Russia-DPRK defense pact: Cold War redux

Russian President Vladimir Putin and North Korean leader Kim Jong Un signed a mutual defense assistance pact on June 19 during Putin's first visit to Pyongyang since 2000. According to a statement from the Russian government, the Treaty on Comprehensive Strategic Partnership stipulates "mutual assistance in the event of aggression against one of the parties thereto." Putin characterized the deal as a "breakthrough document," reflecting the desire to elevate relations to a "new qualitative level."

Baltic brinkmanship amid NATO war games

Sweden's armed forces on June 15 issued a statement charging that a Russian military aircraft violated the country's airspace the previous day, calling the act "unacceptable."  The Russian SU-24 fighter plane reportedly entered Swedish airspace just east of the island of Gotland in the Baltic Sea, approximately 150 miles south of Stockholm. A Swedish JAS-39 Gripen jet was sent to intercept the Russian plane after a verbal call to retreat by the Swedish air command was ignored. The Swedish military said that the last violations of the Nordic country's airspace airspace by Russia were in 2022, when two Russian SU-27s and two SU-24s simiarly approached Gotland.

Russia's 'demobilization' movement under attack

Russian citizens' groups campaigning for "demobilization"—returning conscripts and reservists from the front in Ukraine—are increasingly finding themselves in the crosshairs of the authorities. On May 31, The Way Home, the most prominent organization campaigning to bring Russia's mobilized reservists home, was branded a "foreign agent" by the Justice Ministry, as was one of its most prominent leaders.  The label, reminiscent of the "enemy of the people" designation of the Soviet era, imposes harsh constraints on activities and requires sources of funding to be disclosed.

Uprising in Pakistan-controlled Kashmir

Three protesters were killed and six injured May 14 as Pakistani security forces fired on crowds during angry street demonstrations in Muzaffarabad, capital of Azad Jammu & Kashmir (AJK). The paramilitary Rangers were mobilized to Muzaffarabad after a police officer was killed three days earlier amid protests over high food, fuel and electricity prices. A "wheel-jam and shutter-down" strike had been called by the Jammu Kashmir Joint Awami Action Committee (JAAC) on May 10, but was called off as Islamabad agreed to a Rs 23 billion ($86 million) subsidy for the region. The new deadly violence erupted just as the Rangers were starting to withdraw from Muzaffarabad. A curfew remains in place in the city. (Jurist, Dawn, FPK, India Today, LiveMint, BBC News)

How to break cycle of rising global hunger?

More countries facing crises; more people going hungry. Some 281 million people were locked in high levels of acute hunger last year, according to the latest Global Report on Food Crises—a benchmark analysis of food insecurity by a network that includes UN agencies, donors, and famine analysts. The figure is 24 million higher than the previous year—a rise driven in part by Sudan's civil war and Israel's destruction of Gaza. Global hunger numbers have spiked since the start of the COVID-19 pandemic and continue to rise. A mix of conflict, extreme weather, El Niño, inflation, and volatile food prices suggest there won't be a reprieve by the time 2024's numbers are tallied. How do we break the cycle in the face of such dire numbers? Doubling down on reforming food systems, and building "peace and prevention" into the mix is crucial, aid groups say.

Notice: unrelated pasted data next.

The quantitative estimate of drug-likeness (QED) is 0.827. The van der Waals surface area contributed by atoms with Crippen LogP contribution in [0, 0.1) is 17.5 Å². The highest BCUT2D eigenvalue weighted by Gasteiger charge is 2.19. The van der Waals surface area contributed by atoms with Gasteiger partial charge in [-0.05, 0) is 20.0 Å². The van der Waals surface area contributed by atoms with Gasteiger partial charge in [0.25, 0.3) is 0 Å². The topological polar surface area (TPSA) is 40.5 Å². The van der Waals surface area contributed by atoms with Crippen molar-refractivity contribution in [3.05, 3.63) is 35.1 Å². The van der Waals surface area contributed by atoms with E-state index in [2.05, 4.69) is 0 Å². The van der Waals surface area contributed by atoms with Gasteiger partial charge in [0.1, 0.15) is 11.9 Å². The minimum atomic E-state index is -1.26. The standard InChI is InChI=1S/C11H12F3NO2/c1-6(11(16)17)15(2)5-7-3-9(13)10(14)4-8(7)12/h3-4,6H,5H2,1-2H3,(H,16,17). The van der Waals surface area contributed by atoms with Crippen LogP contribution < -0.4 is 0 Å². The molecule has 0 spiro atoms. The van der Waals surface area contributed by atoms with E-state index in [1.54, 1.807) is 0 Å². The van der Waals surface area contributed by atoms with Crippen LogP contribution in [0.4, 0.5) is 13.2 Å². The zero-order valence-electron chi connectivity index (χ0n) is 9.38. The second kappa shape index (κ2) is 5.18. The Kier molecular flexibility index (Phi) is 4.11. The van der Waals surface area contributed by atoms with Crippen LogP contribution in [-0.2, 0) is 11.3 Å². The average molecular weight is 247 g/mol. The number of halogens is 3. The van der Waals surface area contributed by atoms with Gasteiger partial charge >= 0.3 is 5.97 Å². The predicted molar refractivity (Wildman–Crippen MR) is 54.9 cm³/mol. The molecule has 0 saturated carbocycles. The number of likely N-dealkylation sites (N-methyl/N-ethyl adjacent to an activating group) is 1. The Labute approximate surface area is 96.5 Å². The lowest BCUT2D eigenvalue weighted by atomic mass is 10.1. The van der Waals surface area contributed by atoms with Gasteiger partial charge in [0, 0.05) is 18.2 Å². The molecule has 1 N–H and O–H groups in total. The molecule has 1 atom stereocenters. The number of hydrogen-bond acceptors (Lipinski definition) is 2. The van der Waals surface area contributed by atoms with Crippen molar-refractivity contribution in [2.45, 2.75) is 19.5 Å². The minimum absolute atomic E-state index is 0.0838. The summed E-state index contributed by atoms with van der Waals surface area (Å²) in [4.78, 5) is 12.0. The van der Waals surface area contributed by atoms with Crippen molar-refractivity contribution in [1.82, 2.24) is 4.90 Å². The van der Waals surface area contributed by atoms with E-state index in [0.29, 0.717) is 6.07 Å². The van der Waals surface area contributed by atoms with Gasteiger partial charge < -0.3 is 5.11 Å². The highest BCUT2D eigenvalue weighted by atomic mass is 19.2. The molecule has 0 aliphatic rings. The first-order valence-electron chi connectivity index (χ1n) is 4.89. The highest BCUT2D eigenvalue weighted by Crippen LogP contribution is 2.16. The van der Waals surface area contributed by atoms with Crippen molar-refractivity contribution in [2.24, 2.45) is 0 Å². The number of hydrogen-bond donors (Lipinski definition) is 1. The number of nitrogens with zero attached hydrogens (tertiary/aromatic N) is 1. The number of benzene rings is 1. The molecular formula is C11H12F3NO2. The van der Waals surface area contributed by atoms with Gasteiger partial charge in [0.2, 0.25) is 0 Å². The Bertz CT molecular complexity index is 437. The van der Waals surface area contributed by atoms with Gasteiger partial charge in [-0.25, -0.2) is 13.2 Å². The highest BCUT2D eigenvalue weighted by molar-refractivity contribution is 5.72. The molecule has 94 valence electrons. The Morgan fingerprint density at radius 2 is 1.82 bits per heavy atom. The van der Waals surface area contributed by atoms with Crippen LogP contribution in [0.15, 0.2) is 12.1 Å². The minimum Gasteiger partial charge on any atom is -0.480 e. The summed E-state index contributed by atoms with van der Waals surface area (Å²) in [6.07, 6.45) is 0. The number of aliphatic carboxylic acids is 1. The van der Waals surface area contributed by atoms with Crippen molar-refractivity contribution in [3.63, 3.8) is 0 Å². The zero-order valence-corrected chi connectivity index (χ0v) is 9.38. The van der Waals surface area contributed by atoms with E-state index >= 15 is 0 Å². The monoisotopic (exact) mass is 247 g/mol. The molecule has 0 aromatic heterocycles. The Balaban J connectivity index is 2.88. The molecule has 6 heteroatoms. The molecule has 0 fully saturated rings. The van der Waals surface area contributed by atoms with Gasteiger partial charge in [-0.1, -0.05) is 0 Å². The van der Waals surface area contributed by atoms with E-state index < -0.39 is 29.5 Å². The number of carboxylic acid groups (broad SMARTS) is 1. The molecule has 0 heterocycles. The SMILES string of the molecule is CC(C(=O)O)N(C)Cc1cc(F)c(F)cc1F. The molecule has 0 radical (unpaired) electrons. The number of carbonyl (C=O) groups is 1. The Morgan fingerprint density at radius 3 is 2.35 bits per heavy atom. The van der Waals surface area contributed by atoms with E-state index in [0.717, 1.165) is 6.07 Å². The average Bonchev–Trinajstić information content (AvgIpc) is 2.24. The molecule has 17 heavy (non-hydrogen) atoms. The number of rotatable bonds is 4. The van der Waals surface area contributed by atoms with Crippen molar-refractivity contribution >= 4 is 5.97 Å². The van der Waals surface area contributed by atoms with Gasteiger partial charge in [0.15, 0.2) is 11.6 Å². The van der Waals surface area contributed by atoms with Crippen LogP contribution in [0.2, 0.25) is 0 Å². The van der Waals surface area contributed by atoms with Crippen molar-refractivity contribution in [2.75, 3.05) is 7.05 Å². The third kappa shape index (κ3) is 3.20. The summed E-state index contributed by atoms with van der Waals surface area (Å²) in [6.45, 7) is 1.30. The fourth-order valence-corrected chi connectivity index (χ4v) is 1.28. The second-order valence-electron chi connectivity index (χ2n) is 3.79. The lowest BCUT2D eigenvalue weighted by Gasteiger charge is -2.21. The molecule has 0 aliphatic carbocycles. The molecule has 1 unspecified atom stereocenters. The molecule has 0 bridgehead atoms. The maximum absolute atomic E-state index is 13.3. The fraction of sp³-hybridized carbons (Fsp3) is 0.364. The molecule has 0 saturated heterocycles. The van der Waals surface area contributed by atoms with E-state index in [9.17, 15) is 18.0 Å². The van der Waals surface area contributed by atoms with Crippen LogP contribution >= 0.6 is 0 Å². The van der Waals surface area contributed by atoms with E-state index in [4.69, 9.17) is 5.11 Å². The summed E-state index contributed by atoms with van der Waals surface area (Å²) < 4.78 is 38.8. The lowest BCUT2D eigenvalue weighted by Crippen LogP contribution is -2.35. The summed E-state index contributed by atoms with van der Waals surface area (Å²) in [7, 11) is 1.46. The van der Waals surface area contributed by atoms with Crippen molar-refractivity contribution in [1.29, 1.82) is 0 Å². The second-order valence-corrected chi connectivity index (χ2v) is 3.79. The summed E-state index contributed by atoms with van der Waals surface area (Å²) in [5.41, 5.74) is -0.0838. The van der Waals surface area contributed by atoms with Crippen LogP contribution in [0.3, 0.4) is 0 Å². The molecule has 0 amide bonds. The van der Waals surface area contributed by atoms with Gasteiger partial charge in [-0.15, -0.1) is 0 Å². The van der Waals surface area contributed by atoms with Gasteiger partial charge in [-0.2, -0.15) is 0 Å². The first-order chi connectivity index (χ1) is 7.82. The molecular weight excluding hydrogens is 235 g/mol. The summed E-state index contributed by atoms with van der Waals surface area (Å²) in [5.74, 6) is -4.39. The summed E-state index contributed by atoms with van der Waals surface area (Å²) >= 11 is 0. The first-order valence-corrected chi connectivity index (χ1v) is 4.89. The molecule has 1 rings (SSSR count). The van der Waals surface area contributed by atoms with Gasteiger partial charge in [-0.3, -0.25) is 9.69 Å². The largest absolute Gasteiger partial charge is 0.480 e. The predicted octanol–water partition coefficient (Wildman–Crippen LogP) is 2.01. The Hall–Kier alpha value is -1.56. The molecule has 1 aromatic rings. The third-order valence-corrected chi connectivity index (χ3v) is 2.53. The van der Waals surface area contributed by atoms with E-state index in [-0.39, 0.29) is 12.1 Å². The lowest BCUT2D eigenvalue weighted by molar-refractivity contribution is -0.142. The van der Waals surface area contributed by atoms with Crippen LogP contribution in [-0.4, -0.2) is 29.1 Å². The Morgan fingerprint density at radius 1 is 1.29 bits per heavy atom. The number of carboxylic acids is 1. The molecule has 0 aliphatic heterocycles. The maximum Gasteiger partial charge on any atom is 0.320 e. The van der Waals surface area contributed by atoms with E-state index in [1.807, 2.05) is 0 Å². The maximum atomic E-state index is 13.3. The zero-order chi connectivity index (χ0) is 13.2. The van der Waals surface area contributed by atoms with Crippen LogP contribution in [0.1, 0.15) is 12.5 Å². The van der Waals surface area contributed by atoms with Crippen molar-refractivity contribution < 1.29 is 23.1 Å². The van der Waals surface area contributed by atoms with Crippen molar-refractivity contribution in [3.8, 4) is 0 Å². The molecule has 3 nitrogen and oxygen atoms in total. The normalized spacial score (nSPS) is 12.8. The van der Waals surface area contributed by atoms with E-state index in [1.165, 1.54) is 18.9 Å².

Lower emissions from US power grid (at least)

The US Department of Energy on April 25 released its preliminary estimate for the nation's carbon emissions in the previous year. While falling far short of the kind of drop needed to meet the Paris Agreement goals, a dip in emissions was recorded—almost entirely due to changes in the electric power sector. US carbon emissions have been trending downward since 2007, when they peaked at about six gigatonnes. The COVID-19 pandemic produced a dramatic drop in emissions in 2020, bringing the yearly total to below five gigatonnes for the first time since before 1990, when DoE monitoring began. Carbon dioxide releases rose after the return to "normalcy"; 2023 marked the first post-pandemic decline, with emissions again below five gigatonnes.

Mysterious drone strikes on Transnistria

The Russian Foreign Ministry has called for an investigation into a drone strike in Moldova's breakaway Transnistria region, condemning the attack as "yet another provocation" in the enclave. The "kamikaze" strike targeted a Transnistrian defense ministry installation April 5, resulting in damage to a radar station. The targeted facility lies six kilometers from the border of Ukraine. Russian Foreign Ministry spokesperson Maria Zakharova charged the attack was "aimed at aggravating the already tense situation around Transnistria." She stated that Russia expect "a thorough investigation into all the circumstances of what happened," adding: "We trust that those behind this reckless action will fully realize its dangerous consequence."

Tajikistan denies Moscow claim of mercenary recruitment

Tajikistan's Foreign Ministry spokesperson Shokhin Samadi on April 6 denied claims by Secretary of the Russian Security Council Nikolai Patrushev that Ukraine has been recruiting mercenaries for its military in the country's territory. Patrushev charged that Kyiv's embassy in Dushanbe, the Tajik capital, has been recruiting Tajikistan nationals to join the International Legion of the Ukrainian army, in return for a pathway to Ukrainian citizenship. The comments were made during a meting of the Shanghai Cooperation Organization (SCO) in Kazakhstan.

Syndicate content